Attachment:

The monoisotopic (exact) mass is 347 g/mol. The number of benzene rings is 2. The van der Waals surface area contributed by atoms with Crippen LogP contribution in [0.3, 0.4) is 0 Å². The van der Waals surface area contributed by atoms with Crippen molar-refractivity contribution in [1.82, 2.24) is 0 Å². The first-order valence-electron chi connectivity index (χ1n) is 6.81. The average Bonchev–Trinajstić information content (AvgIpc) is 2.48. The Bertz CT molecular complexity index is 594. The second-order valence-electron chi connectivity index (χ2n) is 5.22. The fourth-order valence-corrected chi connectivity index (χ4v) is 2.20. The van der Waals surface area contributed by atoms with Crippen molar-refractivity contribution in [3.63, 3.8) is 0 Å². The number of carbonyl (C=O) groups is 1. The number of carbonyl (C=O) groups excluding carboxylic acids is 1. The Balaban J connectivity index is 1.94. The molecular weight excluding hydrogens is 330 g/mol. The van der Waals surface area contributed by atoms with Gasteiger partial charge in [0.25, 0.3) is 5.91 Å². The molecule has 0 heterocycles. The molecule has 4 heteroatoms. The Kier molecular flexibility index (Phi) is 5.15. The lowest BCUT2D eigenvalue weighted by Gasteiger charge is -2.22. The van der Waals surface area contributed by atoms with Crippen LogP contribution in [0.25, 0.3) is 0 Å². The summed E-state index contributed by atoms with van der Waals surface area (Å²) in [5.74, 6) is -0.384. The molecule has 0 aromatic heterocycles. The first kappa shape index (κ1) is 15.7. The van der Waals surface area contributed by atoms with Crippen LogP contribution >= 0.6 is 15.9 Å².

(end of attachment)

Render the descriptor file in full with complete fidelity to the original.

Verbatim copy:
The monoisotopic (exact) mass is 347 g/mol. The number of benzene rings is 2. The van der Waals surface area contributed by atoms with Crippen LogP contribution in [0.3, 0.4) is 0 Å². The van der Waals surface area contributed by atoms with Crippen molar-refractivity contribution in [1.82, 2.24) is 0 Å². The first-order valence-electron chi connectivity index (χ1n) is 6.81. The average Bonchev–Trinajstić information content (AvgIpc) is 2.48. The Bertz CT molecular complexity index is 594. The second-order valence-electron chi connectivity index (χ2n) is 5.22. The fourth-order valence-corrected chi connectivity index (χ4v) is 2.20. The van der Waals surface area contributed by atoms with Crippen molar-refractivity contribution in [3.63, 3.8) is 0 Å². The number of carbonyl (C=O) groups is 1. The number of carbonyl (C=O) groups excluding carboxylic acids is 1. The Balaban J connectivity index is 1.94. The molecular weight excluding hydrogens is 330 g/mol. The van der Waals surface area contributed by atoms with Gasteiger partial charge in [0.25, 0.3) is 5.91 Å². The molecule has 0 heterocycles. The molecule has 4 heteroatoms. The Kier molecular flexibility index (Phi) is 5.15. The lowest BCUT2D eigenvalue weighted by Gasteiger charge is -2.22. The van der Waals surface area contributed by atoms with Crippen LogP contribution in [0.25, 0.3) is 0 Å². The summed E-state index contributed by atoms with van der Waals surface area (Å²) in [5.74, 6) is -0.384. The molecule has 0 aromatic heterocycles. The first kappa shape index (κ1) is 15.7. The van der Waals surface area contributed by atoms with Crippen LogP contribution >= 0.6 is 15.9 Å².